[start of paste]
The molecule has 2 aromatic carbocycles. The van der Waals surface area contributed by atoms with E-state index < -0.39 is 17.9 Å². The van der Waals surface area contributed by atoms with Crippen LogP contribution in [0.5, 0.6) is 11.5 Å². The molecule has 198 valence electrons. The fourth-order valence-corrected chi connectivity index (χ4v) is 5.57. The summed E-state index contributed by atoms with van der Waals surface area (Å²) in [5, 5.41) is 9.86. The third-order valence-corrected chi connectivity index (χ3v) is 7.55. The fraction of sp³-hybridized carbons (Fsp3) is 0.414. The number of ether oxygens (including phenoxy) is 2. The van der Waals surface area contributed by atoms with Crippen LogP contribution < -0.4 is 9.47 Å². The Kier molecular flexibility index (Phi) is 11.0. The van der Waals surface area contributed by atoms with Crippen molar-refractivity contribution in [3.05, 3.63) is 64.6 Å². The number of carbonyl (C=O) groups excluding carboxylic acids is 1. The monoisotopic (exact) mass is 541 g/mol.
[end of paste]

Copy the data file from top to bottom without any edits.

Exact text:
The molecule has 2 aromatic carbocycles. The van der Waals surface area contributed by atoms with E-state index < -0.39 is 17.9 Å². The van der Waals surface area contributed by atoms with Crippen LogP contribution in [0.5, 0.6) is 11.5 Å². The molecule has 198 valence electrons. The fourth-order valence-corrected chi connectivity index (χ4v) is 5.57. The summed E-state index contributed by atoms with van der Waals surface area (Å²) in [5, 5.41) is 9.86. The third-order valence-corrected chi connectivity index (χ3v) is 7.55. The fraction of sp³-hybridized carbons (Fsp3) is 0.414. The number of ether oxygens (including phenoxy) is 2. The van der Waals surface area contributed by atoms with Crippen LogP contribution < -0.4 is 9.47 Å². The Kier molecular flexibility index (Phi) is 11.0. The van der Waals surface area contributed by atoms with Crippen molar-refractivity contribution in [3.05, 3.63) is 64.6 Å². The number of carbonyl (C=O) groups excluding carboxylic acids is 1. The monoisotopic (exact) mass is 541 g/mol.